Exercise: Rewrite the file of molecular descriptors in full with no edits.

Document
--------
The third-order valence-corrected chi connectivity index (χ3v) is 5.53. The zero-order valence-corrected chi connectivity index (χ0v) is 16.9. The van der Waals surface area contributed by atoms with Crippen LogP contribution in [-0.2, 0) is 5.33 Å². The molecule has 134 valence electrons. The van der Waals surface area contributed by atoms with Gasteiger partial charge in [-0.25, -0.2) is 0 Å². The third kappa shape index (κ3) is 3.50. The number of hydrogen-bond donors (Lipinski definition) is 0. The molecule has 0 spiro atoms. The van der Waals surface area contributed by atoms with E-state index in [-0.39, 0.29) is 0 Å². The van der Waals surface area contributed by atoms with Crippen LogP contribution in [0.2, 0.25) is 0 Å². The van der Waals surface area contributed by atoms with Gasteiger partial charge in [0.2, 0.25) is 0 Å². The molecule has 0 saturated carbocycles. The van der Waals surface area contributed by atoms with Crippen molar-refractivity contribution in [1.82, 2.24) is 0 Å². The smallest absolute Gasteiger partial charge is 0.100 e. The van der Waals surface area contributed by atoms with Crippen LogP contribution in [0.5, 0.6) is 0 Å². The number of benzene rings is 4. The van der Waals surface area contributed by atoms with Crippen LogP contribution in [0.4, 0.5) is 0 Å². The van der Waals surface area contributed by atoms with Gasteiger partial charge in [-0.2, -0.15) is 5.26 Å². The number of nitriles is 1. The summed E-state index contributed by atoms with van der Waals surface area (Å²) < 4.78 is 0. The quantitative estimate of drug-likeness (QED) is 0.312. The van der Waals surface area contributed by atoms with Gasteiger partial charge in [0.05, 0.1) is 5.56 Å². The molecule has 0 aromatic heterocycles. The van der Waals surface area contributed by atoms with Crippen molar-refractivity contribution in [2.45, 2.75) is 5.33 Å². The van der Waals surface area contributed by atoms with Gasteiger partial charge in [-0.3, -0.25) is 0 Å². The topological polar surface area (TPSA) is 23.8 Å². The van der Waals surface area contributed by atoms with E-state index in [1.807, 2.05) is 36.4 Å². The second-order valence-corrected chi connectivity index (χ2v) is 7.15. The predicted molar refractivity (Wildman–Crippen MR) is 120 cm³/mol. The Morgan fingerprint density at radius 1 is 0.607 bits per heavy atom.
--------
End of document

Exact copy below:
The third-order valence-corrected chi connectivity index (χ3v) is 5.53. The zero-order valence-corrected chi connectivity index (χ0v) is 16.9. The van der Waals surface area contributed by atoms with Crippen LogP contribution in [-0.2, 0) is 5.33 Å². The molecule has 134 valence electrons. The van der Waals surface area contributed by atoms with Gasteiger partial charge in [-0.25, -0.2) is 0 Å². The third kappa shape index (κ3) is 3.50. The number of hydrogen-bond donors (Lipinski definition) is 0. The molecule has 0 spiro atoms. The van der Waals surface area contributed by atoms with E-state index in [-0.39, 0.29) is 0 Å². The van der Waals surface area contributed by atoms with Crippen LogP contribution in [0.2, 0.25) is 0 Å². The van der Waals surface area contributed by atoms with Gasteiger partial charge in [0.2, 0.25) is 0 Å². The molecule has 0 saturated carbocycles. The van der Waals surface area contributed by atoms with Crippen molar-refractivity contribution in [1.82, 2.24) is 0 Å². The smallest absolute Gasteiger partial charge is 0.100 e. The van der Waals surface area contributed by atoms with Crippen LogP contribution in [0.5, 0.6) is 0 Å². The number of benzene rings is 4. The van der Waals surface area contributed by atoms with Crippen LogP contribution in [0.4, 0.5) is 0 Å². The van der Waals surface area contributed by atoms with Gasteiger partial charge in [-0.2, -0.15) is 5.26 Å². The number of nitriles is 1. The summed E-state index contributed by atoms with van der Waals surface area (Å²) < 4.78 is 0. The quantitative estimate of drug-likeness (QED) is 0.312. The van der Waals surface area contributed by atoms with Gasteiger partial charge in [0.05, 0.1) is 5.56 Å². The molecule has 0 aromatic heterocycles. The van der Waals surface area contributed by atoms with Crippen molar-refractivity contribution in [2.45, 2.75) is 5.33 Å². The van der Waals surface area contributed by atoms with Gasteiger partial charge in [-0.3, -0.25) is 0 Å². The topological polar surface area (TPSA) is 23.8 Å². The van der Waals surface area contributed by atoms with E-state index in [1.807, 2.05) is 36.4 Å². The second-order valence-corrected chi connectivity index (χ2v) is 7.15. The predicted molar refractivity (Wildman–Crippen MR) is 120 cm³/mol. The Morgan fingerprint density at radius 1 is 0.607 bits per heavy atom.